A good mayor is hard to find

(©2018 Neil Webb; theispot)

A good mayor is hard to find

The primary preoccupations of an unlikely political wife.

To look at me is to see the World’s Least Likely Political Wife. I have a Rosemary’s Baby haircut that I dye in the bathtub, and I regularly parade around in an oversized black T-shirt that reads FEMINIST in bold witchy letters. I own no tasteful wrap dresses or twinsets. I have a degree in medieval studies, and I write self-consciously smart-alecky young adult novels for a living.

And yet—I fell in love with an elected official.

It was an extraordinarily cute meet: writer is working on novel about young mayor, writer meets actual young mayor, young mayor has dimples and green eyes like a real-life YA love interest, writer solicits informational interview that morphs into a date. Fast forward 13 months, and writer has a ring on her finger and is kindly reminding the young mayor to please put his pizza crusts in the trash after the Sixers game is over.

My fiancé, Josh, ran for mayor of his hometown of Downingtown, Pennsylvania, at the tender age of 26, because, as he so charmingly put it on our first date, “elected office is the best way to help as many people as possible.” (Me: “How many suits did you own then?” Him: “Less than one.”) Over the past eight years, he’s seen taxes stabilize, a new train station take shape, and a band of rogue chickens terrorize the south side of town. He’s even gotten into a Twitter spat with Donald Trump.

And so here I am, betrothed and thrust into a curious extracurricular for the rest of my life. (Yes, I have heard all the Parks and Recreation jokes. If this makes me Leslie Knope, so much the better.) I had to learn fast: I trust everyone and speak much too freely, even to reporters and opponents; I am still in the broke-artist mind-set of “attending events for the snacks” and chomp down hors d’oeuvres instead of making polite conversation; I have a (now curtailed) habit of swearing at Pennsylvania senator Pat Toomey on Twitter.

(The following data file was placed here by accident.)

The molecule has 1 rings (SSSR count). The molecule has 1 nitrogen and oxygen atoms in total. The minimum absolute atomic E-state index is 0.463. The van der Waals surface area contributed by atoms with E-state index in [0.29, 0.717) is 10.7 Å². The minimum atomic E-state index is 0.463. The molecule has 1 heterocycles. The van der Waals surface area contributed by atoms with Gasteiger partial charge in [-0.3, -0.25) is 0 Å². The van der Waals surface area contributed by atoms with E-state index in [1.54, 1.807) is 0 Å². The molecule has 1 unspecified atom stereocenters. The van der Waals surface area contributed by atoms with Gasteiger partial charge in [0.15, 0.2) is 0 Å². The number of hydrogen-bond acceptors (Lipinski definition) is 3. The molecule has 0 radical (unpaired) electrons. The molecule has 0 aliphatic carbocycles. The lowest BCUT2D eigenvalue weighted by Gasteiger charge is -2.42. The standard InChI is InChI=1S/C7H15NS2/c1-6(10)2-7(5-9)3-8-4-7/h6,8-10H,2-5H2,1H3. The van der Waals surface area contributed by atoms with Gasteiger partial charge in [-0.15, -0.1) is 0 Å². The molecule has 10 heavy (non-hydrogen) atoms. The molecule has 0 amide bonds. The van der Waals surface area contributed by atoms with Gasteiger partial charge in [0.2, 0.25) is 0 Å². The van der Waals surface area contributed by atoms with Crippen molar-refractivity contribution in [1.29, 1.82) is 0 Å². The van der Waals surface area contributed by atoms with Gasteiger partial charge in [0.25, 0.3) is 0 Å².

Some of it is fun: ribbon cuttings (yes, there are giant scissors), parades, 5K kickoffs, fire department chicken barbecues, Josh ducking out to “marry someone real quick” at the local brewery, holding the Bible in my best Michelle Obama dress (bought secondhand, worn frequently) for his swearing in. Some is exhausting: knocking on every door in town and foisting political literature on unsuspecting residents, trifolding fundraising letter after fundraising letter, wearing high heels at any time for any purpose. Some is oddly glamorous: being stopped on the street and congratulated (for my book coming out, for a landslide win, for our engagement), picking up my phone during election week and barking “talk to me,” holding a boom mic during an ad filming. Some is exhilarating: rallies, speeches, protests, debates. And some, the worst part, is emotionally taxing: being berated to the point of tears while canvassing, being lectured on the Main Street parking situation at a cocktail party, driving past a giant sign with my fiancé’s face on it declaring him a no-goodnik who’s taking the town to hell in a handbasket.

And yet it’s not all that unfamiliar. My grandfather Dick Thornburgh was governor of Pennsylvania and then US attorney general. I grew up with formal family portraits every year, award ceremonies, names in the paper, names in the social register, and photos of my family members with presidents, popes, dignitaries, and Jimmy Stewart lining my grandparents’ condo walls. Grandpa was even on Da Ali G Show, which, trust me, got me a lot of mileage in middle school.